Times are certainly changing, and technology is always ahead of the game. It applies to everything, and especially in the automobile industry, the future seems to come faster than we can imagine it. That may be the case for us laypeople. But for the brilliant minds at MIT, the future has been coming for years now.
When it comes to transportation, nothing can be more high-tech than driverless cars. It’s been a long-time coming, and we’ve even seen prototypes of it driven on urban roads, where GPS mapping is a little bit more detailed and up to par. However, researchers at MIT’s Computer Science and Artificial Intelligence Laboratory, or CSAIL, have developed a new autonomous navigation system that might pave the way for autonomous driving in rural areas. Autonomous vehicles, or AV, relay on the accuracy of 3D mapping in order to navigate various roads. The creation of these maps alone takes significant amounts of time, commitment, energy, and of course, money. This is the very reason why we’ve only seen AV prototypes on urban roads. They’re better marked, better lit, and just more familiar in the most basic sense of the word. Rural roads, on the other hand, suffer from lighting issues, mapping issues, and all sorts of developmental delays that make them unsuitable for AV driving. Even so, the fact remains that rural areas could probably use AV technology the most.
The solution might’ve come in the form of a new system, MapLite, developed by CSAIL researchers. The goal of this system is to allow AVs to safely navigate typically unmapped roads of rural areas. The MIT researchers are planning to present their latest developments at the coming International Conference on Robotics and Automation, or ICRA.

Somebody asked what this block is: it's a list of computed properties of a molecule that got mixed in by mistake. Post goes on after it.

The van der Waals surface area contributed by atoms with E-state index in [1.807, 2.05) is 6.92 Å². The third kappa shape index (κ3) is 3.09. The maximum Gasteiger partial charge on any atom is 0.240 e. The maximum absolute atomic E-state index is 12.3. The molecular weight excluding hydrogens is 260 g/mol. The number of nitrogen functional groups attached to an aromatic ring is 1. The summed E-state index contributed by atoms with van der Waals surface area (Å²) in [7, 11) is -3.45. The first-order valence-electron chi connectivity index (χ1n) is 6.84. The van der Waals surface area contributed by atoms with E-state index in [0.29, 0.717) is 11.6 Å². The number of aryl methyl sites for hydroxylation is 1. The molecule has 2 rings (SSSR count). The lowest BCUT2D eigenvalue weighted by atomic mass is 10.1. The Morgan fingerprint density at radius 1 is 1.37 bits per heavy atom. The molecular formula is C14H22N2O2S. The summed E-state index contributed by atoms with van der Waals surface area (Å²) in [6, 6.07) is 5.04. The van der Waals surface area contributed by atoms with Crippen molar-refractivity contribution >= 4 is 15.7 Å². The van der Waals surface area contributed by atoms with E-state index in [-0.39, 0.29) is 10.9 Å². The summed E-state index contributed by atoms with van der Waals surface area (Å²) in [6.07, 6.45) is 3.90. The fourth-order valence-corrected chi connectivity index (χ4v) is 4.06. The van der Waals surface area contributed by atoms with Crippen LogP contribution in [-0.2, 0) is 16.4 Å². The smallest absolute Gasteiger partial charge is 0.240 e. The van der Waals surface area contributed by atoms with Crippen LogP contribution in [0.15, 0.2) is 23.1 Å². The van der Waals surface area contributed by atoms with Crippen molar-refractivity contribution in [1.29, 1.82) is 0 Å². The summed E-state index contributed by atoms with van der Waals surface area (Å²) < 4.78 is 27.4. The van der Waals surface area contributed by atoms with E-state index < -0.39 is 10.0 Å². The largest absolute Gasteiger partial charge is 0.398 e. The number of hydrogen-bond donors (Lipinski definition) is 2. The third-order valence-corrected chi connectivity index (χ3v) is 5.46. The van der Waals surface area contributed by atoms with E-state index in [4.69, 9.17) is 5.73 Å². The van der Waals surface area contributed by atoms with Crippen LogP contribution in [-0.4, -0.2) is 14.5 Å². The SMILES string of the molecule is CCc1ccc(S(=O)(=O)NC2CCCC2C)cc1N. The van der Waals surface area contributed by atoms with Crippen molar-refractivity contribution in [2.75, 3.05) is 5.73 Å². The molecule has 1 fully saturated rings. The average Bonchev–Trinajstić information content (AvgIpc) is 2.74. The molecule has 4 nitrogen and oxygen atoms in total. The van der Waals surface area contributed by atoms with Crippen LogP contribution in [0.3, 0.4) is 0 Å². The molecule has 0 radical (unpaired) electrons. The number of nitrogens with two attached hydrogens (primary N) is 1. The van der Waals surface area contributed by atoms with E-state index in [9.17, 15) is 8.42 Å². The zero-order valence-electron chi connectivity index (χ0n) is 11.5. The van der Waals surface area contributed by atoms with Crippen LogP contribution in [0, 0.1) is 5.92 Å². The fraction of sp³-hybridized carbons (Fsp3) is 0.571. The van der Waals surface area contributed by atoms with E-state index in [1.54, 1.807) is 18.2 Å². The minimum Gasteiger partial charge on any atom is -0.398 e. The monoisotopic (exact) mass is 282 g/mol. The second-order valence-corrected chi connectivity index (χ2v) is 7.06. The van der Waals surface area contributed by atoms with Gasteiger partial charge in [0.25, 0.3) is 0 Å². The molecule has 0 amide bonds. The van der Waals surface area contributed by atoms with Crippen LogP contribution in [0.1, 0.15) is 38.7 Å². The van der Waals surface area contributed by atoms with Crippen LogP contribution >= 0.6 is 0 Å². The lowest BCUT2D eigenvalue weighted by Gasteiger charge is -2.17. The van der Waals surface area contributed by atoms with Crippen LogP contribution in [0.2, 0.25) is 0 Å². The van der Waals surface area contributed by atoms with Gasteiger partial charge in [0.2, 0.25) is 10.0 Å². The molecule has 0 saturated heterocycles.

The way MapLite works is not entirely a new vision. Instead of just relying heavily on 3D maps the way previous AV prototypes have done before, MapLite combines accurate GPS data with various sensors in order to navigate rural roads. The purpose of the GPS is to provide the fundamentals of location, while the sensors act as “eyes” to literally see the areas around the car. MapLite will help determine road formations using this sensor and thus help the vehicle navigate the area.
The MapLite system also allows an AV to have different sets of goals. The first goal is called the “final navigation goal.” Essentially, this is the AV’s final destination. It can be anything from the grocery across town or the shop just down the street. The second goal is called the “local navigation goal.” This is the goal that sets MapLite-enhanced AVs from those that are not. The local navigation goal is shorter, always within the view of the AV’s sensors. So this goal may be just a spot up ahead on the road; it can be the coming intersection, or it can be the coming left turn. To reach these goals, the AV will determine the best way to go about it. As soon as the AV passes this goal, a new local navigation goal is made. It’s almost like a step-by-step procedure on how to get to the final destination goal. It’s very akin to the way we navigate as humans, taking in visual cues that allow us to ultimately determine our location.
The development of MapLite was not an easy cruise. According to the lead researcher, Teddy Ort, it’s difficult to create “maples” navigation systems for AV without the accuracy and reliability of 3D maps. The revolutionary idea behind MapLite is the combination GPS and sensors. It’s the most unique navigational approach we’ve heard of in years, and it seems to work in this case.
All testing that have been performed using a MapLite-equipped Toyota Prius have been successful. During the testing, the AV was able to navigate unpaved country roads in a smaller Massachusetts town, a sample of the places where MapLite will be extremely useful. The researchers at MIT are not done, however. They believe that there’s still an improvement to be made with MapLite, and that’s to combine it with 3D maps instead of GPS data.
The researchers believe that navigating using 3D maps and MapLite will ultimately be the solution that will cater to both urban and rural AV needs, and they believe that this can happen sooner than we think.